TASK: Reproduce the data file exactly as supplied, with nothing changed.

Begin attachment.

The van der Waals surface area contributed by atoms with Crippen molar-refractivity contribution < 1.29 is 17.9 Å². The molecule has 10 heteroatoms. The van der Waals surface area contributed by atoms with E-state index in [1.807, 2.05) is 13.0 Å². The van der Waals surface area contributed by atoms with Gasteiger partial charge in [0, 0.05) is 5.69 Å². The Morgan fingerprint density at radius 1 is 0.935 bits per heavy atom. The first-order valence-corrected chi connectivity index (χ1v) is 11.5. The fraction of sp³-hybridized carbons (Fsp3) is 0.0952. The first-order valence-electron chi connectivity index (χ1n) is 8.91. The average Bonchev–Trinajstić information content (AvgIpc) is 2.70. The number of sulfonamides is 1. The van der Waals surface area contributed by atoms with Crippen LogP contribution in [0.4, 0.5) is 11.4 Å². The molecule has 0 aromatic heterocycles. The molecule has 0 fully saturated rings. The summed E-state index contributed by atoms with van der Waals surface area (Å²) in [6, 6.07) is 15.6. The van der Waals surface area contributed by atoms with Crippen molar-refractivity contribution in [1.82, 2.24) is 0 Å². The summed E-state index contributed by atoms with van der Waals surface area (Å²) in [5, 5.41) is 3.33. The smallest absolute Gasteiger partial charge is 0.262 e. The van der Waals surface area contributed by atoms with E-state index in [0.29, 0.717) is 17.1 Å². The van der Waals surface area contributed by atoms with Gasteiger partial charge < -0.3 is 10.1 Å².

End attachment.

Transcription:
The van der Waals surface area contributed by atoms with Crippen molar-refractivity contribution < 1.29 is 17.9 Å². The molecule has 10 heteroatoms. The van der Waals surface area contributed by atoms with E-state index in [1.807, 2.05) is 13.0 Å². The van der Waals surface area contributed by atoms with Gasteiger partial charge in [0, 0.05) is 5.69 Å². The Morgan fingerprint density at radius 1 is 0.935 bits per heavy atom. The first-order valence-corrected chi connectivity index (χ1v) is 11.5. The fraction of sp³-hybridized carbons (Fsp3) is 0.0952. The first-order valence-electron chi connectivity index (χ1n) is 8.91. The average Bonchev–Trinajstić information content (AvgIpc) is 2.70. The number of sulfonamides is 1. The van der Waals surface area contributed by atoms with Crippen LogP contribution in [0.4, 0.5) is 11.4 Å². The molecule has 0 aromatic heterocycles. The molecule has 0 fully saturated rings. The summed E-state index contributed by atoms with van der Waals surface area (Å²) in [6, 6.07) is 15.6. The van der Waals surface area contributed by atoms with Crippen molar-refractivity contribution in [1.82, 2.24) is 0 Å². The summed E-state index contributed by atoms with van der Waals surface area (Å²) in [5, 5.41) is 3.33. The smallest absolute Gasteiger partial charge is 0.262 e. The van der Waals surface area contributed by atoms with E-state index in [0.29, 0.717) is 17.1 Å². The van der Waals surface area contributed by atoms with Gasteiger partial charge < -0.3 is 10.1 Å².